I'm no artist, but every once in awhile a little talent leaks out. Many of us hesitate to try our hand at backdrop painting for fear of failure or, at least, less than successful results.
It is a daunting task! Well, on my last version of my Utopia Northern railway I had a corner area of a couple of square feet that was destined to be a logging camp. During operations trains picked up logs on an unscenicked length of dual scale track.
The area was listed as "Payne in the Aspens" after fellow NMRC club member, Bill Payne, who works on the electronics with me. There are no aspens there. I do have some Campbell Scale Models kits of pine trees that have been waiting for me to get around to for about 20 years. I also had a couple of pine tree kits by Color-Rite Scenery Products. They use air ferns for branches and make up very good-looking pine trees. After I started making and planting some of the pine trees I realized I had to do something about a backdrop.
The photo above shows the awkward space. A sample of the pine trees is visible on the left. The width of the area for the backdrop painting is about 21 inches. I had a piece of masonite installed there on a wooden frame. It was a leftover piece of backdrop from a previous layout and had a paper city scene on it.
The first step was to scrape off the paper as best as I could. There were a few stubborn pieces that wouldn't come off so I left them there. The overall piece of backdrop was small enough to be painted at my workbench. I won't bore you with a blow-by-blow on backdrop painting. There are lots of excellent resources in the model magazines and on the Internet.
The first thing I did was to review what others have done and suggested. Here's a brief recap of the points that I found most helpful.
I used inexpensive acrylic paints for backdrop painting. For the sky and distant hills I used paint samples by Debbie Travis. Colours were Cupid Blue and Eggshell. The trick is to blend the blues and greys. The higher the sky, the bluer it is. I didn't add any clouds this time. I tried to keep the tone light. These paint samples come with a sponge for application which makes it easier to blend the colours. Any brand will do. The ones I used for the hills and trees in the foreground were by DecorArt and FolkArt. Colours included Burnt Umber and Burnt Sienna and a range of greens from FolkArt's Grass Green (#2400) to darker greens such as Hunter Green and Painter's Palette Grass Green (#21929). I picked up the latter at WalMart. Use whatever looks good to you.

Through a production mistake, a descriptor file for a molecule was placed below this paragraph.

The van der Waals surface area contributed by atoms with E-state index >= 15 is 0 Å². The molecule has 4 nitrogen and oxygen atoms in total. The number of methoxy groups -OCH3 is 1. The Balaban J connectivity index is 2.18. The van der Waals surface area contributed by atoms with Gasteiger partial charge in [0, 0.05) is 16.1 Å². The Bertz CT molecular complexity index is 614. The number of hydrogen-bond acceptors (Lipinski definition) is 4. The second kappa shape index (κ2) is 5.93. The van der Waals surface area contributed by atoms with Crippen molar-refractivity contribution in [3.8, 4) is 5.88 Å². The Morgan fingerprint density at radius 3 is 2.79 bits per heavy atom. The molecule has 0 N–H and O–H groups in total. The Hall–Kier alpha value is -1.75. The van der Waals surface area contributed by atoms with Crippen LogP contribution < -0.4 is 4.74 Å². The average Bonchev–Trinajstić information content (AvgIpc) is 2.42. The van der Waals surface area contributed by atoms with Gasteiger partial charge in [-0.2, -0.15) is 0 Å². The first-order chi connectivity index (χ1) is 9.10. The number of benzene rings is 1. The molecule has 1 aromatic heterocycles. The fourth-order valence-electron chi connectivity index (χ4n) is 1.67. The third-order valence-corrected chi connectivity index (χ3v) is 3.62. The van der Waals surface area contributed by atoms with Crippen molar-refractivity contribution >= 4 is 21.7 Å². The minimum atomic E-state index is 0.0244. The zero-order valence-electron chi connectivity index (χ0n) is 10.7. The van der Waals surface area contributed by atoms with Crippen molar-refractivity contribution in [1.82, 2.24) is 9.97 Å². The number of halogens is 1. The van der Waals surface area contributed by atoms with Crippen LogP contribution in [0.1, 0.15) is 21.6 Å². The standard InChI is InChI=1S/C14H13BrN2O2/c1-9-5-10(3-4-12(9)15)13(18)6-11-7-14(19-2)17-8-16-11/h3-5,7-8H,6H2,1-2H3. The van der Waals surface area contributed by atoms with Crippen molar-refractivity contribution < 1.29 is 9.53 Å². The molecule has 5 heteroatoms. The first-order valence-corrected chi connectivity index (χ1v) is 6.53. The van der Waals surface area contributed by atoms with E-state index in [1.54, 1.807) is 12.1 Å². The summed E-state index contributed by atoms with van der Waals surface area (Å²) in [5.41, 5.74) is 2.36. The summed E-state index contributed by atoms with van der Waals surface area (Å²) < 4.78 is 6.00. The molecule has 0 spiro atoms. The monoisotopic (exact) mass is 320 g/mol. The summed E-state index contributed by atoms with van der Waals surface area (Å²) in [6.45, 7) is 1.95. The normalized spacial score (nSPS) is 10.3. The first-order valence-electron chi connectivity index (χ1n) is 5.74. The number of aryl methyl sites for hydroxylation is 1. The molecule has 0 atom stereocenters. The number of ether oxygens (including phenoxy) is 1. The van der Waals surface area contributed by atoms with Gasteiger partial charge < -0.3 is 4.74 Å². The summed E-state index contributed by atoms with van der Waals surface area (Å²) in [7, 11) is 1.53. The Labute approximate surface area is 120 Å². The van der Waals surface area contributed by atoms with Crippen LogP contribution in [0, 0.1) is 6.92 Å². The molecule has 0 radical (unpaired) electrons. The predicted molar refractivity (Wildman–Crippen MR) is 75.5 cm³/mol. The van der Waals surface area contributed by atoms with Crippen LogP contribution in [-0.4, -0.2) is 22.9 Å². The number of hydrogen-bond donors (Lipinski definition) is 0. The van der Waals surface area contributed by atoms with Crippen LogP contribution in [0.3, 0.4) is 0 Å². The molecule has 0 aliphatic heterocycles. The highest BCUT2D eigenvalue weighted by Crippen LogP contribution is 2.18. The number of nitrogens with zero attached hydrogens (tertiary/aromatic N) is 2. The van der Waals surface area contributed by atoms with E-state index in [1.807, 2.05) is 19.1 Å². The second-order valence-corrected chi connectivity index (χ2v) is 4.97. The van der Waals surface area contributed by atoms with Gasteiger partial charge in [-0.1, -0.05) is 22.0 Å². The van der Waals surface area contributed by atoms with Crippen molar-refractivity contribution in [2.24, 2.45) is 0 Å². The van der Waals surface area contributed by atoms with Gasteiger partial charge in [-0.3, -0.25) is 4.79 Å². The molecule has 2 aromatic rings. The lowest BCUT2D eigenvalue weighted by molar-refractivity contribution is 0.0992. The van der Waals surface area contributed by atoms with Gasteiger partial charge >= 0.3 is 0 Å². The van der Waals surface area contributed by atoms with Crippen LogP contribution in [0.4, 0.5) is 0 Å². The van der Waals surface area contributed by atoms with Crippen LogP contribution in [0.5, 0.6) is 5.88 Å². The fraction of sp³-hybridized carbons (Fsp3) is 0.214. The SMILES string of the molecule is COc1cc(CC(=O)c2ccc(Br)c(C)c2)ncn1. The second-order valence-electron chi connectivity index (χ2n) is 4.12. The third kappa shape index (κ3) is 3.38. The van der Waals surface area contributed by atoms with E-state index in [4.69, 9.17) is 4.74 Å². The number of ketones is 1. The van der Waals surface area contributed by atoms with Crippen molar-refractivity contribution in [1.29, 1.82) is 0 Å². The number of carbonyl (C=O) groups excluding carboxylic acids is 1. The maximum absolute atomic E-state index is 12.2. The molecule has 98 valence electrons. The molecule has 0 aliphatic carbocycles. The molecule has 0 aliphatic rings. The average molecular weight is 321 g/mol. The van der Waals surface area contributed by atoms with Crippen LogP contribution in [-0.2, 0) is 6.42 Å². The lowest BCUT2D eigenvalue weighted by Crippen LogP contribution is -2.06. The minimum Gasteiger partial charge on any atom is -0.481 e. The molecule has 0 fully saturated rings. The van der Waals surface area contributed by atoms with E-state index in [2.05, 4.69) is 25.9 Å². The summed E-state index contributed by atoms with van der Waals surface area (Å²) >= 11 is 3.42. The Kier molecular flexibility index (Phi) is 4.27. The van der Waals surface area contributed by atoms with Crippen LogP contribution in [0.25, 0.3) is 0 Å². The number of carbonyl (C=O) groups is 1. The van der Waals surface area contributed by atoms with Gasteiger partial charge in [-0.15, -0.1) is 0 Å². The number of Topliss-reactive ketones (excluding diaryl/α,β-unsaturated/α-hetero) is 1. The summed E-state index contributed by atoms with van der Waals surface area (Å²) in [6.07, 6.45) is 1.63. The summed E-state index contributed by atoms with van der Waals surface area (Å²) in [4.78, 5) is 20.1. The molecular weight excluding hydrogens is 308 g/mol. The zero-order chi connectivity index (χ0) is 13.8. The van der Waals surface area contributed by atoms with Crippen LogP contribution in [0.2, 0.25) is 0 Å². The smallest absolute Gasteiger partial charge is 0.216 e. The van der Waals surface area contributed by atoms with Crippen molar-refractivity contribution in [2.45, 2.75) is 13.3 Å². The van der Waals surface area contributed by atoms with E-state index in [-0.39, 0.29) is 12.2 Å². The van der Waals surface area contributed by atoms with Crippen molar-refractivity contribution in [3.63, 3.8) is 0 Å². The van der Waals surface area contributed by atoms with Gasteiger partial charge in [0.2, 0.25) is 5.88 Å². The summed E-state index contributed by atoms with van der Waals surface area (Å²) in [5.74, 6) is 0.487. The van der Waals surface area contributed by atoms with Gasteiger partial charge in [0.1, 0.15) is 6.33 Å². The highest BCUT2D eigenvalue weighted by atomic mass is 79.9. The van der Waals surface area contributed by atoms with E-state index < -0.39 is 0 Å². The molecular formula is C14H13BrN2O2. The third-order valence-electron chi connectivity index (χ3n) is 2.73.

I used a stipple effect on the the closer hills by dabbing on the paint with a bristle-type brush. This accentuates the ridge line and suggest foliage. One of the sites I reviewed suggested using a sponge. I couldn't find a natural sponge so I tried a cellulose cleaning sponge with mixed results. I liked the possibilities of the sponge application so I'll keep looking for a better sponge.
I stippled green paint over the bottom third of the masonite for the backdrop painting and let the base colour brown of the masonite show through. It sort of looks like ground cover. Then it was time to experiment. I wasn't sure how much detail to add in the bottom foreground. I remembered that tourist picture books about archeological sites like the ruins at Pompeii used overlays to fill in the blanks. I took a square of acetate left over from building a kit and painted on some representative free-form pine trees. Then I used Walthers Goo to attach some ground foam along the bottom.
This gave me an opportunity to see what the effect might be without taking a chance directly on the backdrop. Once I was satisfied that it might work I applied paint to the backdrop.
For the backdrop painting I used burnt umber to suggest the tree trunks and hunter green for the overlapping branches. I followed this by highlighting the sunnier side (left) of the trees with a lighter green using a dry-brushing technique.
After dipping the brush in the paint I wipe it on a Kleenex of paper towel to remove most of the paint. This method controls the amount of paint. It's easier to add than take away!
Finally, I dry brushed on some DecorArt licorice (black) to highlight the tree trunks.
In order to help disguise the bottom of the backdrop I glued on clump foliage with Goo. I also tried gluing a few branch sticks directly to the backdrop to give a 3-dimensional effect.
And remember those bumps from the leftover paper I couldn't remove easily? I turned them into rocks using shades of burnt sienna, tan, gray and licorice. If you need to tone back the overall effect you can overspray with a light misting of gray to add a haze effect. This is more common for scenes in Eastern North America where there is often a hazy sky. This can also work should you want to add some fog in the valleys. A template to control the spraying area would be helpful. I didn't go this far. Now that I've bolstered by courage to do backdrop painting I might try some new things.
I have an entire wall that hasn't been touched yet. Here's the final result of this experiment in backdrop painting.
Now I had no excuse not to build the logging camp and ballast the track. I needed a building of some kind at the end of the track where it meets the wall. I'd thought of a tunnel portal but that didn't make sense in this instance. I also had to learn how to make some aspens or I'll had to change the name to Logging Camp #1. Meanwhile I had a bunch of pine trees to finish. Those are other stories pn other pages on my website.
I finally did it!. Go to HO logging camp construction.
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